3. Paul Beverly’s ProperNounAlyse This macro from Beverly’s Computer Tools for Editors collection generates a list of words starting with a capital letter. I like this tool because it identifies different kinds of terms I use to build my style sheet (along with misspellings thereof). It gathers not only character and place names, but also unusual proper nouns that might appear in genre fiction, such as titles and honorifics, peoples, magical systems, planets, ships, autos, and firearms. As well, ProperNounAlyse grabs words that may be capped in one context, lowercased in another (e.g., Hell, Christ, God — are they exclamations or religious places/figures?) and OK (which I change to okay). If the author has provided a list of names and special terms, I combine it with the list generated as a second way to uncover spelling variants or term omissions. Unfortunately, ProperNounAlyse includes every word that starts a sentence, plus other information, so manual pruning must be done before the desired words can be transferred to the style sheet. The labor is tedious but relatively swift and saves me from oversights. As I come across the words while editing, I color-code them on the style sheet. That makes the leftovers stand out so I can investigate them. Without fail, this cross-check identifies something I missed or forgot to address.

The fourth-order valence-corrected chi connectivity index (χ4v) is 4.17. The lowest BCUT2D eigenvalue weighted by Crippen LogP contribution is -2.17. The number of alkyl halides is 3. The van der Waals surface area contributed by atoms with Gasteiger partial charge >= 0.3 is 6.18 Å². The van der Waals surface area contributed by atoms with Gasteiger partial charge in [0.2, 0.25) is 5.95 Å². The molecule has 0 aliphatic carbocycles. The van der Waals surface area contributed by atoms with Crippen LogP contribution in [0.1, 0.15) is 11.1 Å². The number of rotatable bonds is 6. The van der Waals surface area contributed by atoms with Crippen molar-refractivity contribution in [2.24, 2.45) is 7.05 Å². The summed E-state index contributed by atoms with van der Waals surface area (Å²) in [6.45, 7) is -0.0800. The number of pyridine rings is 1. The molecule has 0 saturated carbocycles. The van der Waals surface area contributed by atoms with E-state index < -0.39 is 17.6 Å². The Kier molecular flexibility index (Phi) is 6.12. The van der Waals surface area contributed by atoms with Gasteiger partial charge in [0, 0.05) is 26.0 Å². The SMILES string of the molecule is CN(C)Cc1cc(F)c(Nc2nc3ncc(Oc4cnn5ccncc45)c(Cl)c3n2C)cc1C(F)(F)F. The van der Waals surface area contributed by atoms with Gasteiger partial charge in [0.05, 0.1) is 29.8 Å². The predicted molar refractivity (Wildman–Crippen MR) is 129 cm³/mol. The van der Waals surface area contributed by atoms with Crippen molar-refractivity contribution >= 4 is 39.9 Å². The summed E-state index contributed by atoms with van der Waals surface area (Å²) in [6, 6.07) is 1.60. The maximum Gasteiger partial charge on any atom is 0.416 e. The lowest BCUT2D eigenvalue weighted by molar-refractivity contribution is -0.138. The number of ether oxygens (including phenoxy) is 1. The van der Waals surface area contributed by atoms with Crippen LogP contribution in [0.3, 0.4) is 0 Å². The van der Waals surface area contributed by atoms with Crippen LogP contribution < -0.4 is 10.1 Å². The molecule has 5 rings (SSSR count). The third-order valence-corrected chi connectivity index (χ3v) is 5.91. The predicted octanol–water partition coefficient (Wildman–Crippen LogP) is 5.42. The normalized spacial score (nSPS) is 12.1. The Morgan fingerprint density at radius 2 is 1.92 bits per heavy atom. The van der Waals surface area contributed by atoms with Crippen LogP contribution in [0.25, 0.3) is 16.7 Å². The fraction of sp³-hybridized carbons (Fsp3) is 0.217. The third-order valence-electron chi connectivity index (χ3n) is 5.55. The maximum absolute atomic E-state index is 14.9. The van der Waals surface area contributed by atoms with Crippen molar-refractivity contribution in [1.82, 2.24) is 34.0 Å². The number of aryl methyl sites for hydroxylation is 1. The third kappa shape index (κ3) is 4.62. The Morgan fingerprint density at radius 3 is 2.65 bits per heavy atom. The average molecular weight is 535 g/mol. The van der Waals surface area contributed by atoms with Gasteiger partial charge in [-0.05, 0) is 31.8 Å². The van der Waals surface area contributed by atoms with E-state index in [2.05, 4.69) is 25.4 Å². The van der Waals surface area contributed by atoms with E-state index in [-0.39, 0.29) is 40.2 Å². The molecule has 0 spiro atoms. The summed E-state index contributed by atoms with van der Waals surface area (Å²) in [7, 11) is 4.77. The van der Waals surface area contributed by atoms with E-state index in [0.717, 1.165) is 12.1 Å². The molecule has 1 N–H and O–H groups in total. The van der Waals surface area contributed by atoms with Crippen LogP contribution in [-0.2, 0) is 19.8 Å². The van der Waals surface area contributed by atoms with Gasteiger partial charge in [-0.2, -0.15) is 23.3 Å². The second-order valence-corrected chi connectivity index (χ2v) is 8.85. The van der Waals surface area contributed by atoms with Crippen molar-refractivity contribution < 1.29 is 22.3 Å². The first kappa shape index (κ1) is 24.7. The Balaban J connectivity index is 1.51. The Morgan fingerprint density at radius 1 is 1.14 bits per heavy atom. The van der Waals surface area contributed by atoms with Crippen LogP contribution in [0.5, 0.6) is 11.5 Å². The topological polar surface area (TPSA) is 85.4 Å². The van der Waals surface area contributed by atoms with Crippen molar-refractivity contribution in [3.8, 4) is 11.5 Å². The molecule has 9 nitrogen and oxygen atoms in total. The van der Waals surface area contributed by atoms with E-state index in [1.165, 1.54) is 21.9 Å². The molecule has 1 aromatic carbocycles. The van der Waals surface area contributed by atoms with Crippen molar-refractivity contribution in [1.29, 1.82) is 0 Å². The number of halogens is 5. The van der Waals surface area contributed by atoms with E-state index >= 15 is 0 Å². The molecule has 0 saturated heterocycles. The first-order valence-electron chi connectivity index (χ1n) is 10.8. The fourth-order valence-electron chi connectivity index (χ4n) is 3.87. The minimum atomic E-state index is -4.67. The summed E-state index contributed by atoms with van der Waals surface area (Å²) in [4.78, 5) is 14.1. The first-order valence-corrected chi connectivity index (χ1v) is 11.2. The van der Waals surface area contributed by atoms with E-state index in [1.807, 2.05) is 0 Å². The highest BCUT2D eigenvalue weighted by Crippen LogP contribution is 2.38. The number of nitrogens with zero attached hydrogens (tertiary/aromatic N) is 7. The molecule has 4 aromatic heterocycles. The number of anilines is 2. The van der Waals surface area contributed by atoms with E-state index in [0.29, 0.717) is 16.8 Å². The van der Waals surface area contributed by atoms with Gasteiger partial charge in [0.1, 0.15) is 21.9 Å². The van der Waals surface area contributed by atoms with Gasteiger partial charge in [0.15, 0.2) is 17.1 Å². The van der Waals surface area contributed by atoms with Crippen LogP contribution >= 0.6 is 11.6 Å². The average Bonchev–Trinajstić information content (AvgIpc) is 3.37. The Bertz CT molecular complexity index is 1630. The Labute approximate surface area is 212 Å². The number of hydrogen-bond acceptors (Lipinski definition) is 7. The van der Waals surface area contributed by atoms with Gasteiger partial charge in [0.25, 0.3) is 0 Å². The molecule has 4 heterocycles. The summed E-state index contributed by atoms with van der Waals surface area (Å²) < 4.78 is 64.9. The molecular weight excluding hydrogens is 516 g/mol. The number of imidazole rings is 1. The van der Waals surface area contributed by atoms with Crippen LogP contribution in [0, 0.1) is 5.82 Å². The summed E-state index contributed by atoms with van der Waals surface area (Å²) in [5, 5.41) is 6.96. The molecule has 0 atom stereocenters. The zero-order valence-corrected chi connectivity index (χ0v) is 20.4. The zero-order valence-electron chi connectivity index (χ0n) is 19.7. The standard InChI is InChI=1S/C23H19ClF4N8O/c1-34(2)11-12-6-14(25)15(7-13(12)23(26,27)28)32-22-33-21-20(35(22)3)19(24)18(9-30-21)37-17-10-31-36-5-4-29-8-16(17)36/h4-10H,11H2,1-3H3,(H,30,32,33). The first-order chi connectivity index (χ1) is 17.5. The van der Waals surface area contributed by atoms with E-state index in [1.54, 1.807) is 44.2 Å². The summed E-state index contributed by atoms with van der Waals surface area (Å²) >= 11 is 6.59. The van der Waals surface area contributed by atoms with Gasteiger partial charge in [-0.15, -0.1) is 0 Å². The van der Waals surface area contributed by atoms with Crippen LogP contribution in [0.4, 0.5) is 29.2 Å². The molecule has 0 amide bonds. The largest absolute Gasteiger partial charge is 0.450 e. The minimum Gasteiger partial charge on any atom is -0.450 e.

The big variable: Formatting

Because I get manuscripts from many different publishers and authors, I’ve opted to format them myself rather than try to get everybody to conform to a standard. By formatting I mean making the presentation uniform and professional-looking, using Word’s Styles feature. All formatting is done with Track Changes turned off to avoid overloading the document with markups.